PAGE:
New York’s Quasi-Progressive Income Tax System

by May 25, 2023All, Taxes

New York’s Income Tax System

At first glance, New York appears to have a progressive income tax system. This means that one’s taxable income is divided into various brackets, and each portion is only taxed at the rate corresponding to that income range. For example, if you had a taxable income of $75,000 and you were single, the first $8,500 would be taxed at 4%, the income between $8,500-$11,700 would be taxed at 4.5%, the income between $11,700-$13,900 would be taxed at 5.25%, and the income between $13,900-$75,000 would be taxed at 5.85%. NY even simplifies this by performing the initial calculations, so you only need to find your current marginal tax bracket and add the pre-calculated tax ($600) to the marginal tax rate (5.85%) of the excess over the lower bound of the tax bracket ($13,900). As a result, your effective tax rate would be 5.57%, not 5.85%, due to some of the income being taxed at a lower rate. For those familiar with the Federal tax system, this seems straightforward.

However, New York has a special way of calculating your taxes once your NY Adjusted Gross Income (AGI) is more than $107,650 with its tax computation worksheets. Depending on your situation, this will raise your effective taxes beyond a normal progressive tax system.

Tax Computation Worksheets

Depending on your filing status, AGI, and taxable income, you will fall into one of 16 tax computation worksheets. For example, if you’re single and have around $1,112,551 AGI / $1,077,551 taxable income (due to $35,000 in itemized deductions), you would fall under Tax Computation Worksheet 9.

This worksheet covers those in the 9.65% marginal tax bracket. Your previous income before this bracket would have been taxed lower, making your effective tax rate lower than 9.65%. However, according to this worksheet, the first $50,000 of AGI entering this worksheet will cause you to pay an additional tax (incremental benefit amount, line 5) on your previously lower-bracketed income. This will make your effective tax rate equal to your marginal tax rate once you exhaust the $50,000. Since the incremental benefit amount is $30,171, once you enter the worksheet and before you exhaust the $50,000, you will pay an ADDITIONAL 60.34% tax for every dollar you earn, on top of your standard NY marginal tax rate, federal, and local income taxes.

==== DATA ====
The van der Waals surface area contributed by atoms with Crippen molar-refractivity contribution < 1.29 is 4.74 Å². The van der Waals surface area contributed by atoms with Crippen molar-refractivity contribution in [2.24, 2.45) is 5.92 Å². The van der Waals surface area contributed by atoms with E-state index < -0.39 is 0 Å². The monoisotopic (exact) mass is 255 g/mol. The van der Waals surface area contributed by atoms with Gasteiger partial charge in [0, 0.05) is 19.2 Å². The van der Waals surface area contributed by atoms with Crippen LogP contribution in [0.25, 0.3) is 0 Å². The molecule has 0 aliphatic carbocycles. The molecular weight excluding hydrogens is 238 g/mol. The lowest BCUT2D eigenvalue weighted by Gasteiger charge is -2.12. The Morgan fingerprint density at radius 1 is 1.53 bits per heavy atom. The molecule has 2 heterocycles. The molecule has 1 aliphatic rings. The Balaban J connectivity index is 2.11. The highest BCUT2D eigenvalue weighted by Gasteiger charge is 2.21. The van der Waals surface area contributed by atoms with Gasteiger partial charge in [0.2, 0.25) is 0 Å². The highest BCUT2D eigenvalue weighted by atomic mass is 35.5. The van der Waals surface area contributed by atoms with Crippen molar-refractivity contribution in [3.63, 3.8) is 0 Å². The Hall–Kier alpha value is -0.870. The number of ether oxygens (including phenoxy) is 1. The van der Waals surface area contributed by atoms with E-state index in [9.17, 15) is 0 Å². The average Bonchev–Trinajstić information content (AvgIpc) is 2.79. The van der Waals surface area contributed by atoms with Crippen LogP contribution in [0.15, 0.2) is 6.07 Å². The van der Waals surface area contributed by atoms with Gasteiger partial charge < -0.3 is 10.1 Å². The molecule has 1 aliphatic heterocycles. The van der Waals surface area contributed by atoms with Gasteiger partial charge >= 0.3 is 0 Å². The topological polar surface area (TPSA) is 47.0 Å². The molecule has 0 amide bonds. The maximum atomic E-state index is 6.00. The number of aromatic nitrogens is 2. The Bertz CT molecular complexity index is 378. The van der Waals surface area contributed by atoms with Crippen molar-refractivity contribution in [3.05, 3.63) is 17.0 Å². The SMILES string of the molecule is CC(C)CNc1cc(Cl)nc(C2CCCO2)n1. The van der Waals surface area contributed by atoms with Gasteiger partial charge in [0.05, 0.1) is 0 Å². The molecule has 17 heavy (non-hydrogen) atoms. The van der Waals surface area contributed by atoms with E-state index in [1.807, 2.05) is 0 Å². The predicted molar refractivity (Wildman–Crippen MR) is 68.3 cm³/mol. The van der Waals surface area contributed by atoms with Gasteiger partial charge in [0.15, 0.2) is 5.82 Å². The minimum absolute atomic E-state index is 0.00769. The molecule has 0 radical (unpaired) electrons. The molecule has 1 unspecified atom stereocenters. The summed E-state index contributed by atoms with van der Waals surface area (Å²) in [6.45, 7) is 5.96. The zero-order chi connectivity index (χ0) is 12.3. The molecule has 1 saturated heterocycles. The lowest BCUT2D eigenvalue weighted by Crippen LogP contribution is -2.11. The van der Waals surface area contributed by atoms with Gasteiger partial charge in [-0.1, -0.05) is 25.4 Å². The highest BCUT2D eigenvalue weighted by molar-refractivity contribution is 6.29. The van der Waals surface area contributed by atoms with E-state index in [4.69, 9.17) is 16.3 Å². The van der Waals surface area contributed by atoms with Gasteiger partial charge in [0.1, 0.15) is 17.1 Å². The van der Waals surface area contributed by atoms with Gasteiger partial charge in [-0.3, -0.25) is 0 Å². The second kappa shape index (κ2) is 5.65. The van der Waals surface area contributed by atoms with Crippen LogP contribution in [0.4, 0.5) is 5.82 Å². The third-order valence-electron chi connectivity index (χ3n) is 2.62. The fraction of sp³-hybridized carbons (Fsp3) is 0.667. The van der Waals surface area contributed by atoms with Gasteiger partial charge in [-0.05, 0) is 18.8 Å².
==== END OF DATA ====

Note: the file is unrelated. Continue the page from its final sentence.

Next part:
To make matters worse, you’ll generally get bumped up to a new tax worksheet based on your taxable income, but your AGI will likely be higher than the minimum due to standard and itemized deductions. In the example above, you entered this worksheet by a single dollar, but your AGI is already $35,000 more than the minimum AGI of this worksheet. This means you are already $35,000 into the $50,000 window where you pay additional taxes. Following the worksheet, this single dollar would have caused you to pay an additional $21,119.70 in taxes.

What Can You Do?

You should be mindful of when you enter a new tax computation worksheet since you will pay elevated taxes for the first $50,000 of AGI. If you’re on the cusp of entering a worksheet, especially once you’re past $2,155,350 MFJ, $1,077,550 S, or $1,616,450 (since the incremental benefit amounts increase dramatically here), try to defer income or increase your deductions if possible. For example, if you can delay taking a capital gain or engage in tax loss harvesting to reduce your income slightly, those could be viable solutions.
Also, although NY only allows a 50% charitable itemized deduction, it may actually net you a greater return than the amount you donated. This is due to avoiding the initial $50,000 of increased taxation of a new tax computation worksheet in addition to your standard deduction for federal and state taxes.
Please refer to the following tables (2023 tax year) for the incremental benefits that you should be mindful of. Knowing these can help you strategically manage your taxable income and potentially avoid large tax increases. The numbers in the below tables may change from year to year, but unless NY changes the logic, understanding how the tables are used is important. Additionally, one should assess the total tax picture of their situation and not just a single state when making decisions.

Tax Computation Tables

Married Filing Jointly / Qualified Surviving Spouse

WorksheetAGITaxable IncomeIncremental Benefit
1$107,651 – $25,000,000$0 – $161,550Your effective tax rate will be brought up to 5.85% in the first $50,000 of income through a different calculation
2$161,551 – $25,000,000$161,551 – $323,200$646
3$323,201 – $25,000,000$323,201 – $2,155,350$1,940
4$2,155,351 – $25,000,000$2,155,351 – $5,000,000$60,349
5$5,000,001 – $25,000,000$5,000,001+$32,500
6$25,000,001+ All taxable income is taxed at a flat rate of 10.9%

Single / Married Filing Separately

WorksheetAGITaxable IncomeIncremental Benefit
7$107,651 – $25,000,000$0 – $215,400Your effective tax rate will be brought up to 6.25% in the first $50,000 of income through a different calculation
8$215,401 – $25,000,000$215,401 – $1,077,550$1,293
9$1,077,551 – $25,000,000$1,077,551 – $5,000,000$30,171
10$5,000,001 – $25,000,000$5,000,001+$32,500
11$25,000,001+ All taxable income is taxed at a flat rate of 10.9%

Head of Household

WorksheetAGITaxable IncomeIncremental Benefit
12$107,651 – $25,000,000$0 – $269,300Your effective tax rate will be brought up to 6.25% in the first $50,000 of income through a different calculation
13$269,301 – $25,000,000$269,301 – $1,616,450$1,616
14$1,616,451 – $25,000,000$1,616,451 – $5,000,000$45,261
15$5,000,001 – $25,000,000$5,000,001+$32,500
16$25,000,001+ All taxable income is taxed at a flat rate of 10.9%



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